New Tekzilla ep. – Interview with Matt Mullenweg
Matt Mullenweg is on this episode of Tekzilla. He answered questions from the twitter community about WordPress development, and the ways of blogging. Version 2.8 of the WordPress.org software has been released. Some new features added are:
- Added “CodePress” (Syntax highlighting for editing theme files).
- New Screen Options menu for every page.
- You can browse the entire theme directory and install themes right from your dashboard.
- Redesigned widget interface. To find about more about this release, read this blog post.
A question was asked about whether WordPress.org software would introduce a WYSIWYG editor. They already have a WYSIWYG editor for blog posts. The question probably referred to whether WordPress would add a theme editor in the same style as Squarespace‘s editor.
Squarespace’s editor is a WYSIWYG editor for the actual theme of the blog. Everything is customizable with it’s proprietary GUI. You can do the same thing with WordPress, but it is more difficult. You need programming and web development experience to create a WordPress theme from scratch.
Squarespace is a company that offers a combination of cloud hosting, and an amazing site design platform. It isn’t open source, so you’re paying for those features.
I do think that Squarespace is an amazing platform for anyone who doesn’t have a lot of coding knowledge and wants to control every aspect of how their site will look. But I think that open source software will reign supreme. That is why I will continue to use WordPress.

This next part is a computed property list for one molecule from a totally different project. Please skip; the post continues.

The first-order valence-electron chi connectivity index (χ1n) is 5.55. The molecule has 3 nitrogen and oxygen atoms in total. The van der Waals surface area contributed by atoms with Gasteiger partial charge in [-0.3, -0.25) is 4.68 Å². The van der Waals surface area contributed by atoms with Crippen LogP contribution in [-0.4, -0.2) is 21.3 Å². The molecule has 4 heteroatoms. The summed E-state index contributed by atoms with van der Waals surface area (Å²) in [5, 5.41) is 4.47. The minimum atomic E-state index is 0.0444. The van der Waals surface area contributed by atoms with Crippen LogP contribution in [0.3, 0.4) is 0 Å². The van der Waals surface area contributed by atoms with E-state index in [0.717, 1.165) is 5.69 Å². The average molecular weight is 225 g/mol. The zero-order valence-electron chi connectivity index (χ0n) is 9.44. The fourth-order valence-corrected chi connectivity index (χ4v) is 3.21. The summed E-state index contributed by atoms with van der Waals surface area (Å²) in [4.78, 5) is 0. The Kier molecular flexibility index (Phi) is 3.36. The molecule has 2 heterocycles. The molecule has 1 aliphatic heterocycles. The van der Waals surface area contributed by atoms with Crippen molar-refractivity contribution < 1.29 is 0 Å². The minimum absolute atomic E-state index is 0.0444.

I’m not saying that I dislike Squarespace. In fact, I like them, and I think the services they offer are phenomenal. I just enjoy supporting open source projects. Also, I like the fact that if I grow dissatisfied with my webhost, I will always have the option of taking my WordPress blog with me and have it look exactly the same at another webhost.
Now here is a counterpoint. As far as I know, people who host with Squarespace aren’t required to use Squarespace’s proprietary design platform. They can write a site from scratch if they so choose to. I’m not sure why somebody would do that, but it doesn’t hurt to know that it’s an option. At that point you’d still be benefiting from Squarespace’s scalable hosting platform.
Anyway, I will continue this debate of open source blogging vs. proprietary blogging another day.